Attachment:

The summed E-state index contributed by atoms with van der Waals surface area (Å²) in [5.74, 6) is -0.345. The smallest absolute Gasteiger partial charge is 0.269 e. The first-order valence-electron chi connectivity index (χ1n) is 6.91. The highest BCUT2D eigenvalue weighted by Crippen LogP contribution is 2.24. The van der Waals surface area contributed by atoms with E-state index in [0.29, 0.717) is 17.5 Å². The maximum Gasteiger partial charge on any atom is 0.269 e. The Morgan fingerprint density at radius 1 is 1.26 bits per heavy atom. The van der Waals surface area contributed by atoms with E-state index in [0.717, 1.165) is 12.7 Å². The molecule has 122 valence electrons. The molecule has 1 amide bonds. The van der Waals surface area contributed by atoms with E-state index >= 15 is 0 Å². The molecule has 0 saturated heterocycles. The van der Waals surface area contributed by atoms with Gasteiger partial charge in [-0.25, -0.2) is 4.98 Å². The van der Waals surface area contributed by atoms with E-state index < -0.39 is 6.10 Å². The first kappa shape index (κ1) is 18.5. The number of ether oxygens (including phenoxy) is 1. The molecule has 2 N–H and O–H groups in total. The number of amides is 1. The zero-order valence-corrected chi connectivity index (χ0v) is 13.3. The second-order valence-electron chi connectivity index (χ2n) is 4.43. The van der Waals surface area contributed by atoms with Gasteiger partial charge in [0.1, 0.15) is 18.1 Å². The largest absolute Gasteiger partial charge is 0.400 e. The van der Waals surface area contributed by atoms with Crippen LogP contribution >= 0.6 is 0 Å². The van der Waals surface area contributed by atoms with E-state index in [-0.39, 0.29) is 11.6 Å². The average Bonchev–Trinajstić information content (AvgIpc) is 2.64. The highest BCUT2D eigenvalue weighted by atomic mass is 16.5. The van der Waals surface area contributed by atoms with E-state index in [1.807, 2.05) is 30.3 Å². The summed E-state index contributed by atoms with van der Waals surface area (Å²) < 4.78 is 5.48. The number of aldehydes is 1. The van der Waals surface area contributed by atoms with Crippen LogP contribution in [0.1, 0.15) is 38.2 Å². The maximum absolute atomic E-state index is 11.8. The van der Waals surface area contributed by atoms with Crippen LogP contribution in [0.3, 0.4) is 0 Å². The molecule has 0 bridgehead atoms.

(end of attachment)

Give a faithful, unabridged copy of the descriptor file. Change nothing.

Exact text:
The summed E-state index contributed by atoms with van der Waals surface area (Å²) in [5.74, 6) is -0.345. The smallest absolute Gasteiger partial charge is 0.269 e. The first-order valence-electron chi connectivity index (χ1n) is 6.91. The highest BCUT2D eigenvalue weighted by Crippen LogP contribution is 2.24. The van der Waals surface area contributed by atoms with E-state index in [0.29, 0.717) is 17.5 Å². The maximum Gasteiger partial charge on any atom is 0.269 e. The Morgan fingerprint density at radius 1 is 1.26 bits per heavy atom. The van der Waals surface area contributed by atoms with E-state index in [0.717, 1.165) is 12.7 Å². The molecule has 122 valence electrons. The molecule has 1 amide bonds. The van der Waals surface area contributed by atoms with E-state index >= 15 is 0 Å². The molecule has 0 saturated heterocycles. The van der Waals surface area contributed by atoms with Gasteiger partial charge in [-0.25, -0.2) is 4.98 Å². The van der Waals surface area contributed by atoms with E-state index < -0.39 is 6.10 Å². The first kappa shape index (κ1) is 18.5. The number of ether oxygens (including phenoxy) is 1. The molecule has 2 N–H and O–H groups in total. The number of amides is 1. The zero-order valence-corrected chi connectivity index (χ0v) is 13.3. The second-order valence-electron chi connectivity index (χ2n) is 4.43. The van der Waals surface area contributed by atoms with Gasteiger partial charge in [0.1, 0.15) is 18.1 Å². The largest absolute Gasteiger partial charge is 0.400 e. The van der Waals surface area contributed by atoms with Crippen LogP contribution >= 0.6 is 0 Å². The van der Waals surface area contributed by atoms with E-state index in [-0.39, 0.29) is 11.6 Å². The average Bonchev–Trinajstić information content (AvgIpc) is 2.64. The highest BCUT2D eigenvalue weighted by atomic mass is 16.5. The van der Waals surface area contributed by atoms with E-state index in [1.807, 2.05) is 30.3 Å². The summed E-state index contributed by atoms with van der Waals surface area (Å²) < 4.78 is 5.48. The number of aldehydes is 1. The van der Waals surface area contributed by atoms with Crippen LogP contribution in [0.1, 0.15) is 38.2 Å². The maximum absolute atomic E-state index is 11.8. The van der Waals surface area contributed by atoms with Crippen LogP contribution in [0.3, 0.4) is 0 Å². The molecule has 0 bridgehead atoms.